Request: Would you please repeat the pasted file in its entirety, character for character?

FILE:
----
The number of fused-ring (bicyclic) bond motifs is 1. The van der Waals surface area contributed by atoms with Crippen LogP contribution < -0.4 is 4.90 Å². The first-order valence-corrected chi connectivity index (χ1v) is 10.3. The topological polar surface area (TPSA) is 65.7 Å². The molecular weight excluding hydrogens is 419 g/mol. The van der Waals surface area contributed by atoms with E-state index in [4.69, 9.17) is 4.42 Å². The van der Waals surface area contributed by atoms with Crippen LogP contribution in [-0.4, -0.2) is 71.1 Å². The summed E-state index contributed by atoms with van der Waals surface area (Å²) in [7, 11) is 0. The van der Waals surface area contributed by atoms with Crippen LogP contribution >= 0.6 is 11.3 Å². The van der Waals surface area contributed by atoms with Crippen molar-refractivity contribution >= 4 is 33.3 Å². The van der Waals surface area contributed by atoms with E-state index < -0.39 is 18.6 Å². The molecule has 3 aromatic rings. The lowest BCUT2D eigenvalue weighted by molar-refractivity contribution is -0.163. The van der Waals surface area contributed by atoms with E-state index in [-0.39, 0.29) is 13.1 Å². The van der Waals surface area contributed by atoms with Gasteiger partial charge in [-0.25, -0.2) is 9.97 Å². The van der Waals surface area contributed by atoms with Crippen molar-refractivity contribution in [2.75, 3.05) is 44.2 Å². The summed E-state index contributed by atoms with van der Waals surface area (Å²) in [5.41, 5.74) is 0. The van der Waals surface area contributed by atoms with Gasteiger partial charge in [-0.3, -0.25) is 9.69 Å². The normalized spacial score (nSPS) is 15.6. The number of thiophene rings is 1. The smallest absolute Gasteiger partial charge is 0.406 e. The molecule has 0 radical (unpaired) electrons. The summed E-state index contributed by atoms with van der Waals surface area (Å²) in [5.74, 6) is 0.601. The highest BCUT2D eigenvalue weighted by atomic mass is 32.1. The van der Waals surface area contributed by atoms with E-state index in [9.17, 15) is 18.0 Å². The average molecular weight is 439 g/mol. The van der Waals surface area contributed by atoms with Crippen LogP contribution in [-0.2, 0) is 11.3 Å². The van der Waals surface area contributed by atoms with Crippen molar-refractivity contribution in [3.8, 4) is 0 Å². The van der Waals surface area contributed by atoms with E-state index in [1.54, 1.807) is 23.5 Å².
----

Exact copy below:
The number of fused-ring (bicyclic) bond motifs is 1. The van der Waals surface area contributed by atoms with Crippen LogP contribution < -0.4 is 4.90 Å². The first-order valence-corrected chi connectivity index (χ1v) is 10.3. The topological polar surface area (TPSA) is 65.7 Å². The molecular weight excluding hydrogens is 419 g/mol. The van der Waals surface area contributed by atoms with E-state index in [4.69, 9.17) is 4.42 Å². The van der Waals surface area contributed by atoms with Crippen LogP contribution in [-0.4, -0.2) is 71.1 Å². The summed E-state index contributed by atoms with van der Waals surface area (Å²) in [7, 11) is 0. The van der Waals surface area contributed by atoms with Crippen LogP contribution >= 0.6 is 11.3 Å². The van der Waals surface area contributed by atoms with Crippen molar-refractivity contribution >= 4 is 33.3 Å². The van der Waals surface area contributed by atoms with E-state index < -0.39 is 18.6 Å². The molecule has 3 aromatic rings. The lowest BCUT2D eigenvalue weighted by molar-refractivity contribution is -0.163. The van der Waals surface area contributed by atoms with E-state index in [-0.39, 0.29) is 13.1 Å². The van der Waals surface area contributed by atoms with Gasteiger partial charge in [-0.25, -0.2) is 9.97 Å². The van der Waals surface area contributed by atoms with Crippen molar-refractivity contribution in [2.75, 3.05) is 44.2 Å². The summed E-state index contributed by atoms with van der Waals surface area (Å²) in [5.41, 5.74) is 0. The van der Waals surface area contributed by atoms with Gasteiger partial charge in [-0.3, -0.25) is 9.69 Å². The normalized spacial score (nSPS) is 15.6. The number of thiophene rings is 1. The smallest absolute Gasteiger partial charge is 0.406 e. The molecule has 0 radical (unpaired) electrons. The summed E-state index contributed by atoms with van der Waals surface area (Å²) in [5.74, 6) is 0.601. The highest BCUT2D eigenvalue weighted by atomic mass is 32.1. The van der Waals surface area contributed by atoms with E-state index in [9.17, 15) is 18.0 Å². The average molecular weight is 439 g/mol. The van der Waals surface area contributed by atoms with Crippen LogP contribution in [-0.2, 0) is 11.3 Å². The van der Waals surface area contributed by atoms with Crippen molar-refractivity contribution in [3.8, 4) is 0 Å². The van der Waals surface area contributed by atoms with E-state index in [1.54, 1.807) is 23.5 Å².